Pandemic: there are viruses spreading unchecked! We are a bunch of scientists working together to cure those viruses before the human race is doomed!

Puerto Rico: we are governors of New Spain lording over towns and plantations, competing to see who can build the best city and send the most goods to Spain!

Francis Drake: we are English privateers sailing to the Spanish Main and then burning and looting right through it for a chance to win the favour of the Queen!

Orleans: we are French lords and we are building the best damn Medieval society we can! (this can also work for Castles of Burgundy)

Race for the Galaxy (or Roll for the Galaxy): we are developing our own unique galactic civilizations and creating an epic space opera.

Galaxy Trucker: we are building awful rickety spaceships, loading them up with goods and then racing them. Horrible hilarious things will happen to our ships!

Lords of Waterdeep: we are a scheming cabal working against each other to control a city from the shadows. We are going to send a lot of adventurers to their doom!

This tells the players the theme and get them interested. Now arguably the gameplay is more important than the theme (there are some really theme-less or bland-themed games with amazing gameplay, and some games with great theme but crappy gameplay), but the theme is what gets the players interested in trying the game in the first place.

The second thing I do is compare the boardgame to a video game or a movie or a book or a TV show that the players are familiar with and that invokes the mood of the game. Instead of comparing to another boardgame, compare it to Firefly (Galaxy Truckers or Xia), or Battlestar Galactica (Battlestar Galactica game or Resistance), or Apocalypse Now, or Hunger Games or Lord of the Rings and so on. When I bring up this comparison I also try to point out WHO in this movie/book/video game the players represent ("so some of us are going to be like humans, and some of us are going to be like Cylons").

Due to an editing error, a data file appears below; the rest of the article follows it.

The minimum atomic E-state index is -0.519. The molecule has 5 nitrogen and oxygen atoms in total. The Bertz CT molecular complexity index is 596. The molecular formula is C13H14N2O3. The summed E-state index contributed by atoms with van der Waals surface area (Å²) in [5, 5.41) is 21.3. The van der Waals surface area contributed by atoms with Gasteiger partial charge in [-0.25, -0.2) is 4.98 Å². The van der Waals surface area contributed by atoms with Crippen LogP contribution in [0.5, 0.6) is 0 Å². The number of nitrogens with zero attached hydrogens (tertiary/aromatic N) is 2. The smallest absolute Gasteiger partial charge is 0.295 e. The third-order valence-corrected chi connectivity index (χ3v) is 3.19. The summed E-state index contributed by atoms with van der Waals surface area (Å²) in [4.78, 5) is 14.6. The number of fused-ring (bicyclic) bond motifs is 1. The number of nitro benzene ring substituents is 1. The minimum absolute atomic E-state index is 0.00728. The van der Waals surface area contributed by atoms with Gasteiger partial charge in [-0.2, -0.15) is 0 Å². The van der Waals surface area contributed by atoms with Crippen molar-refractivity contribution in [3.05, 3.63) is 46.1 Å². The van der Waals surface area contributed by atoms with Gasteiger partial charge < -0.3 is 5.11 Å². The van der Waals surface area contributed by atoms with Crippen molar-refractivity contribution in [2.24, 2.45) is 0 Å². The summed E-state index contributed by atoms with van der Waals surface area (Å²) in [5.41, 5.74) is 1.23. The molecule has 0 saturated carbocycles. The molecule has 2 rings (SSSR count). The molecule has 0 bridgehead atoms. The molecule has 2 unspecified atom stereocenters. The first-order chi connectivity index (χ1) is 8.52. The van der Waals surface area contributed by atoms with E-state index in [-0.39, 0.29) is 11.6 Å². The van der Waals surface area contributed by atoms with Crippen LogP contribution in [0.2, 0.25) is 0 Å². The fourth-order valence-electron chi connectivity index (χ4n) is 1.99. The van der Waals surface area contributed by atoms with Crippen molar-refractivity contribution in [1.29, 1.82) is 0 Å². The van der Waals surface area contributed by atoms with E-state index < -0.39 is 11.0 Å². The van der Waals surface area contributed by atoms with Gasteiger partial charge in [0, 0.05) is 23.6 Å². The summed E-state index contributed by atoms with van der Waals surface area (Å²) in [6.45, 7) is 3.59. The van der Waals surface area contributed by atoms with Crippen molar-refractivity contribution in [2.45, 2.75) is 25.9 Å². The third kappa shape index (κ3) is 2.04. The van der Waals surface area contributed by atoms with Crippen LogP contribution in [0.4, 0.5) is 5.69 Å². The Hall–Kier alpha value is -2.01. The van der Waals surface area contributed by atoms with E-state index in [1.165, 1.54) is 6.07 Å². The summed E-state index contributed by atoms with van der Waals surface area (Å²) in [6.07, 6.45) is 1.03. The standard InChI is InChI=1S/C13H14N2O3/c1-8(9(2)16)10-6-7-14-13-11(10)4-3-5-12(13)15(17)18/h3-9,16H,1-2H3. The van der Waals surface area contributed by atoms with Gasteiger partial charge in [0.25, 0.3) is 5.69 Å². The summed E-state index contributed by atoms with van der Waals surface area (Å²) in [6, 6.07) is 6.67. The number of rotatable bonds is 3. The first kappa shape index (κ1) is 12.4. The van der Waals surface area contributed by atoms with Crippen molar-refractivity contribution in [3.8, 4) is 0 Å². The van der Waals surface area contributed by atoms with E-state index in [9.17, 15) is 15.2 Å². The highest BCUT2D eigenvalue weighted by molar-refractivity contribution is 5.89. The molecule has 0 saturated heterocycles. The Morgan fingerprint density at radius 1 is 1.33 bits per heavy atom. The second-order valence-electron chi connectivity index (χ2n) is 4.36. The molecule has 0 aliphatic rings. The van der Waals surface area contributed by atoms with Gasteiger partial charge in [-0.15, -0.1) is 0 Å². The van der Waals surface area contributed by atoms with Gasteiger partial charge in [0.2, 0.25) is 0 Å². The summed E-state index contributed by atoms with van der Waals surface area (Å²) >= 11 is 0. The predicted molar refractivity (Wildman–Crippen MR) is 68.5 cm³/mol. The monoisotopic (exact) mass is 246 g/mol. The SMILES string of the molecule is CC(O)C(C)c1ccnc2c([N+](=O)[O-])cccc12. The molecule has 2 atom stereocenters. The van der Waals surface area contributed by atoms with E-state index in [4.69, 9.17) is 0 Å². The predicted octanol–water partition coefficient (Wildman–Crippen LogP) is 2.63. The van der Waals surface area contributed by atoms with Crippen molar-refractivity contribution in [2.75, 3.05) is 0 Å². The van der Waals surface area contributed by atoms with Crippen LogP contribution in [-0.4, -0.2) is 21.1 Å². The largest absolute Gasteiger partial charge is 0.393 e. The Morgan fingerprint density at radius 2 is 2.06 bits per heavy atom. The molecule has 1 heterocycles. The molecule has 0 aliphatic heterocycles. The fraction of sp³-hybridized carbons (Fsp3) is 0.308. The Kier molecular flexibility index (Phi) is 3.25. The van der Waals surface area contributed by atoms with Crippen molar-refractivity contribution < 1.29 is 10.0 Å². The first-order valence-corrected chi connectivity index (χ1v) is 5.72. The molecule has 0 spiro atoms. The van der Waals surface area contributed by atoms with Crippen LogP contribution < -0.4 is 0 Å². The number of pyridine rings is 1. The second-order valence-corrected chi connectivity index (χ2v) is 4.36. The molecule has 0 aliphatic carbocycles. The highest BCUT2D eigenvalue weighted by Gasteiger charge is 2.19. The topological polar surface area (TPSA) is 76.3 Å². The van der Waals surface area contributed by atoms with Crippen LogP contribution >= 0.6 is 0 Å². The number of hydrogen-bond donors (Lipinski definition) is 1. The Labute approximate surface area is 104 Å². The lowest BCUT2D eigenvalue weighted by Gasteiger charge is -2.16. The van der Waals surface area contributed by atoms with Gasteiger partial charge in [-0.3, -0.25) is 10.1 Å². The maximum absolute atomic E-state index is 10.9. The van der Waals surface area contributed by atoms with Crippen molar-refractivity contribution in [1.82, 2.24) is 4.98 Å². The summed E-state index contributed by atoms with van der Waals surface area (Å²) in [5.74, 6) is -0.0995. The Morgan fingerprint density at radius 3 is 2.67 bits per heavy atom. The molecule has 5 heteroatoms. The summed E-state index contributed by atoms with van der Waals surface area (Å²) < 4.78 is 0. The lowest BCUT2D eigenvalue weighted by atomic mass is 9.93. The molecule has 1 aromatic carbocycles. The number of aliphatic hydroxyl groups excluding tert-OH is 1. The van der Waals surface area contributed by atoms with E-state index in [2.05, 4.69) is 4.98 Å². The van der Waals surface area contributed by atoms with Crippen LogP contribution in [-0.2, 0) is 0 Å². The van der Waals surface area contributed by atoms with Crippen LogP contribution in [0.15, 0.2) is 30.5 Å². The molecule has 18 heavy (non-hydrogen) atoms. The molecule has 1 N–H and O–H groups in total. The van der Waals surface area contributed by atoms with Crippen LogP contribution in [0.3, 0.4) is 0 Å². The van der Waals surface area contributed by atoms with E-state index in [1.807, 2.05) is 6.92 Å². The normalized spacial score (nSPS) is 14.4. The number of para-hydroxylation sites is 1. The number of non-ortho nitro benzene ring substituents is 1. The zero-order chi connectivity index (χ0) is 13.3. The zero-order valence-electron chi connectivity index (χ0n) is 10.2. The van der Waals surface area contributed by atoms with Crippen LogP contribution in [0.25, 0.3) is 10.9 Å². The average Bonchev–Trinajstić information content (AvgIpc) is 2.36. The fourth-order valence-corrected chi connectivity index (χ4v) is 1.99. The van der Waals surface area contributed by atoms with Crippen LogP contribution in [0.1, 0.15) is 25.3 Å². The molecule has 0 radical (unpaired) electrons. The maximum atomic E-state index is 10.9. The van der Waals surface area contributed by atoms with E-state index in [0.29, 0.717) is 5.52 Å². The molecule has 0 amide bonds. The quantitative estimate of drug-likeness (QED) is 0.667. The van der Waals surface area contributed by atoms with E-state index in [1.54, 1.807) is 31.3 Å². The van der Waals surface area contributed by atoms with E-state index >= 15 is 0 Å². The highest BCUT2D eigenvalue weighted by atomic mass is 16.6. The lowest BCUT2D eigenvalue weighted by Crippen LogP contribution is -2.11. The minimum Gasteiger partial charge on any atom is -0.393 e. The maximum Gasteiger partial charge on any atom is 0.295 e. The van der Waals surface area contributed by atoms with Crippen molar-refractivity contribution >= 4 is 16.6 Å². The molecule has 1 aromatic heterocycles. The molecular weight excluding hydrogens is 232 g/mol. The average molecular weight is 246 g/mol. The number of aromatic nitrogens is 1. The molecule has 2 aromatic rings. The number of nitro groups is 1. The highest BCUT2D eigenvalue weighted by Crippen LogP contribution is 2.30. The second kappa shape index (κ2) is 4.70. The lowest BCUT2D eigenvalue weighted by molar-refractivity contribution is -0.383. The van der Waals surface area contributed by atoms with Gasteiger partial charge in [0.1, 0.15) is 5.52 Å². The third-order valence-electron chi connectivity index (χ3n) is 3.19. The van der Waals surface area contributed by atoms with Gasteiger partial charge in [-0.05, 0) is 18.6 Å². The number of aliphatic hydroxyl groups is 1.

I know at least one of you is a Cylon. I mean government spy!
 It gets players invested not in the gameplay mechanics but in what the game is like - what the experience promises to be. Why do I think setting the mood is important? Because that's what's going to carry the game. Introduce the game as something silly and fun and that's the mood that'll prevail at least with some players. Introduce the game as full of intrigue, paranoia and secrets and players will be more likely to mistrust one another. Mood makes people play a role (you could almost say ROLE play...?) and immerse themselves in the game. For example in Puerto Rico you build plantations and warehouses and put things on ships. Hardly immersive right? And yet, right off the bat the players - once properly introduced to the game - started playing the roles of a corrupt governor, scheming merchant, declaring vendettas against each other (even though the game doesn't have any overtly aggressive mechanics) and it was just FUN!

The last thing I do in the introduction is give an example of something cool that a player can do in the game. Long before explaining the actual rules I can tell the players "Oh yeah, and you can totally double-cross people or totally play it straight and still win" or "you can marry the King of France and then have him assassinated and it's GREAT!" or "you can summon this huge monster that can kick everyone's ass!" I believe that what people get excited about in a game isn't necessarily the actual winning but other things you get to do. You can accumulate victory points in nearly every boardgame nowadays so there needs to be something else cool about your game to get players (especially new players) excited.